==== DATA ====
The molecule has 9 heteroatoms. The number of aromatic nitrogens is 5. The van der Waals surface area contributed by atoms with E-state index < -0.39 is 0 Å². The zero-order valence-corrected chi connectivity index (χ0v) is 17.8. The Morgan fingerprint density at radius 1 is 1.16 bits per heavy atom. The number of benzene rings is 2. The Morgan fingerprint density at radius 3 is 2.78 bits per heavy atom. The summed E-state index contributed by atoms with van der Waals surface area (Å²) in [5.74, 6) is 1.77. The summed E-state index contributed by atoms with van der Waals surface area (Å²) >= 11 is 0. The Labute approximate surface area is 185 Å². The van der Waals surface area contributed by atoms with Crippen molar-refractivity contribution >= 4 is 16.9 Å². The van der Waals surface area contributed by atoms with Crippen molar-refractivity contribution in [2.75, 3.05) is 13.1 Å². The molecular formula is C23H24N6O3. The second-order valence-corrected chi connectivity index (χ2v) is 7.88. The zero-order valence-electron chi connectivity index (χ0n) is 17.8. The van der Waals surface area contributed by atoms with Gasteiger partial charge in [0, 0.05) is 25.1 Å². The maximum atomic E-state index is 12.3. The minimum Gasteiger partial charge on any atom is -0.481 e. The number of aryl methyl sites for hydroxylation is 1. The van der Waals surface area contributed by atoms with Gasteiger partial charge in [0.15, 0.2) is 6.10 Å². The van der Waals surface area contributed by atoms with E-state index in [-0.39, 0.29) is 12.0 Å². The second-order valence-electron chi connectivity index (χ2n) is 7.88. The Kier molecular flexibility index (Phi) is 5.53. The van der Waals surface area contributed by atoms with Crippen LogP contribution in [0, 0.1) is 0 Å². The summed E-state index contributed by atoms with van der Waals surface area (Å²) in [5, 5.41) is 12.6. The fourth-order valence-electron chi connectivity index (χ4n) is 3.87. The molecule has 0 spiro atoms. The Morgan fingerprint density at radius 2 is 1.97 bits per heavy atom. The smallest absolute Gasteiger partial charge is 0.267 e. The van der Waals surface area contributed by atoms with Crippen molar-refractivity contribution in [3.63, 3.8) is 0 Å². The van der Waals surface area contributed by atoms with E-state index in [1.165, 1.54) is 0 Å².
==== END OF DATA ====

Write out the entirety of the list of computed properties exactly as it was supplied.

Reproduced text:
The molecule has 9 heteroatoms. The number of aromatic nitrogens is 5. The van der Waals surface area contributed by atoms with E-state index < -0.39 is 0 Å². The zero-order valence-corrected chi connectivity index (χ0v) is 17.8. The Morgan fingerprint density at radius 1 is 1.16 bits per heavy atom. The number of benzene rings is 2. The Morgan fingerprint density at radius 3 is 2.78 bits per heavy atom. The summed E-state index contributed by atoms with van der Waals surface area (Å²) in [5.74, 6) is 1.77. The summed E-state index contributed by atoms with van der Waals surface area (Å²) >= 11 is 0. The Labute approximate surface area is 185 Å². The van der Waals surface area contributed by atoms with Crippen molar-refractivity contribution >= 4 is 16.9 Å². The van der Waals surface area contributed by atoms with Crippen molar-refractivity contribution in [2.75, 3.05) is 13.1 Å². The molecular formula is C23H24N6O3. The second-order valence-corrected chi connectivity index (χ2v) is 7.88. The zero-order valence-electron chi connectivity index (χ0n) is 17.8. The van der Waals surface area contributed by atoms with Gasteiger partial charge in [0, 0.05) is 25.1 Å². The maximum atomic E-state index is 12.3. The minimum Gasteiger partial charge on any atom is -0.481 e. The number of aryl methyl sites for hydroxylation is 1. The van der Waals surface area contributed by atoms with Gasteiger partial charge in [0.15, 0.2) is 6.10 Å². The van der Waals surface area contributed by atoms with E-state index in [-0.39, 0.29) is 12.0 Å². The second-order valence-electron chi connectivity index (χ2n) is 7.88. The Kier molecular flexibility index (Phi) is 5.53. The van der Waals surface area contributed by atoms with Crippen LogP contribution in [0, 0.1) is 0 Å². The summed E-state index contributed by atoms with van der Waals surface area (Å²) in [5, 5.41) is 12.6. The fourth-order valence-electron chi connectivity index (χ4n) is 3.87. The molecule has 0 spiro atoms. The Morgan fingerprint density at radius 2 is 1.97 bits per heavy atom. The smallest absolute Gasteiger partial charge is 0.267 e. The van der Waals surface area contributed by atoms with Crippen molar-refractivity contribution in [3.63, 3.8) is 0 Å². The van der Waals surface area contributed by atoms with E-state index in [1.165, 1.54) is 0 Å².